Molecular epidemiology of Microsporidia among HIV-positive and HIV-negative patients in the Limpopo province, South Africa
Introduction: Human microsporidiosis represents an important and rapidly emerging opportunistic disease. The present study investigated the prevalence of microsporidia among HIV positive and HIV negative patients with or without diarrhoea in Vhembe and Mopani Districts in the Limpopo Province.
Methodology: A total of 170 stool samples were collected from these patients and microsporidia species was detected using a Real-Time PCR targeting a conserved region of the small ribosomal subunit rRNA (SSU-rRNA) gene of Enterocytozoon bieneusi, Encephalitozoon intestinalis, Encephalitozoon hellem, and Encephalitozoon cuniculi.
Results: Fifty six (32.9%) were positive for microsporidia. The prevalence was higher in HIV negative patients (36.6%) while 24.1% of patients who were HIV positive had microsporidia. Microsporidia was more common among patients aged between 1 and 10 years (52.6%). However among the HIV positive patients, microsporidia prevalence was higher among those that were not taking antiretrovirals (ARVs) compared to those who were on ARVs, (36.6%) and (24.1%), respectively. Microsporidia was also noted to be significantly associated with diarrheal and stomach pains; p = 0.02 and p = 0.048, respectively. Furthermore, microsporidia infections was more prevalent among patients who had animals at home (p = 0.037).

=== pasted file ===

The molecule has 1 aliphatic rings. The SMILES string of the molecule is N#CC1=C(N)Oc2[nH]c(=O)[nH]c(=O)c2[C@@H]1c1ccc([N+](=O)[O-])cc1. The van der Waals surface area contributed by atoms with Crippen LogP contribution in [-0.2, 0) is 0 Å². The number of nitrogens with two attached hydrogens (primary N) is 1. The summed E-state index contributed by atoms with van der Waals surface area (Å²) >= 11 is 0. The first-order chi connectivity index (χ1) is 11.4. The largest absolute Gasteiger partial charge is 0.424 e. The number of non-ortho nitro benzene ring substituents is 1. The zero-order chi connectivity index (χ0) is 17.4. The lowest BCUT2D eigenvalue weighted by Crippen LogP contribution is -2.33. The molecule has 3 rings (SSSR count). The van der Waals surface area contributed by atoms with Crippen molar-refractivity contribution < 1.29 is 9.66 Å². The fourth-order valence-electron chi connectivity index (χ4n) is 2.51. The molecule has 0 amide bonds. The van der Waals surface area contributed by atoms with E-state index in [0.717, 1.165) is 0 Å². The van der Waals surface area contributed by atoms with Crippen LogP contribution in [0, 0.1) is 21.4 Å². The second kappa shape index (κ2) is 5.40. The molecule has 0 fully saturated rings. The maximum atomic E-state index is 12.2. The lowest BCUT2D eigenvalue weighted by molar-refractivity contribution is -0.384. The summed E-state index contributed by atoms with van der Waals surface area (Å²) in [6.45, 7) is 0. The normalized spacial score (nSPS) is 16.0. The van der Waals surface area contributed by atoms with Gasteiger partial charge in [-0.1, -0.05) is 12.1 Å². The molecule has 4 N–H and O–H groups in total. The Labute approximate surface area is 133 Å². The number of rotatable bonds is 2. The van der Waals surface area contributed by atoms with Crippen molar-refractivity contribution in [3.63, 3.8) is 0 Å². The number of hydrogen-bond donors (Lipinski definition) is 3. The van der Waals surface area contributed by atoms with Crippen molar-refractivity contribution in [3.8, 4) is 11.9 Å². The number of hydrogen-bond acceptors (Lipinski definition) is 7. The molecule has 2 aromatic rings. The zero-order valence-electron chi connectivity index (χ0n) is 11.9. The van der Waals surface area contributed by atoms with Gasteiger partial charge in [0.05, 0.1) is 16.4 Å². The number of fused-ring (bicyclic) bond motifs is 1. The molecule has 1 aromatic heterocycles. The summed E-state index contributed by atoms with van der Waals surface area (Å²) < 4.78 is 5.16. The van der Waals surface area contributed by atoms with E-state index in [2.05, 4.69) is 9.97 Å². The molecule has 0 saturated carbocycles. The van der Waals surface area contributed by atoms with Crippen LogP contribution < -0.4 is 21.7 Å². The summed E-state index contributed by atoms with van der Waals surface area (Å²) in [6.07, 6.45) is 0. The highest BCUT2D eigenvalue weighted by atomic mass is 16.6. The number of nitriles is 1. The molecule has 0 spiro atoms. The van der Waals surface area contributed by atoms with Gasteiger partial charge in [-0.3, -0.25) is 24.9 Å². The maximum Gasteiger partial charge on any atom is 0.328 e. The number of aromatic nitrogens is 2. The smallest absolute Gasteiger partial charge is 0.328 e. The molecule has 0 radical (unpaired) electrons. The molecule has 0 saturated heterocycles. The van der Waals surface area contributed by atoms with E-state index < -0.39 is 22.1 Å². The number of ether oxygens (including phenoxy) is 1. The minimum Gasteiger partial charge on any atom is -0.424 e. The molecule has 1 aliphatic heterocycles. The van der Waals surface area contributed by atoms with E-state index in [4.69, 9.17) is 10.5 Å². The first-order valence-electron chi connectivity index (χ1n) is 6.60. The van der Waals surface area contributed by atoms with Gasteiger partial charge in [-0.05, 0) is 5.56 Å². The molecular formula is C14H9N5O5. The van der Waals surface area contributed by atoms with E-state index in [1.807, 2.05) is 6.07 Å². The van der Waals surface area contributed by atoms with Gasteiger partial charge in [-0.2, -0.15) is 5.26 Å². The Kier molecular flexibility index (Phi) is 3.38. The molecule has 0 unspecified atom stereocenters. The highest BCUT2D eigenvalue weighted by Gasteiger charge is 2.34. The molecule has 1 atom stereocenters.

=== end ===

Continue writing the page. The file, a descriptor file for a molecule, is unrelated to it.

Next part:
Conclusions: Study has shown a high prevalence of microsporidia among patients attending primary health centers in the Mopani District for the first time. Prevalence of microsporidia was higher among HIV negative and HIV positive patients who were not on ARV treatment. Keeping animals in the household appeared to be a risk of getting infected with microsporidia. Further studies are needed to determine the genetic characteristics of these organisms in the study population.
Copyright (c) 2021 Amidou Samie, Rhulani Patricia Maluleke, Nicoline Tanih, Ali ElBakri
This work is licensed under a Creative Commons Attribution 4.0 International License.
Authors who publish with this journal agree to the following terms:
- Authors retain copyright and grant the journal right of first publication with the work simultaneously licensed under a Creative Commons Attribution License that allows others to share the work with an acknowledgement of the work's authorship and initial publication in this journal.
- Authors are able to enter into separate, additional contractual arrangements for the non-exclusive distribution of the journal's published version of the work (e.g., post it to an institutional repository or publish it in a book), with an acknowledgement of its initial publication in this journal.
- Authors are permitted and encouraged to post their work online (e.g., in institutional repositories or on their website) prior to and during the submission process, as it can lead to productive exchanges, as well as earlier and greater citation of published work (See The Effect of Open Access).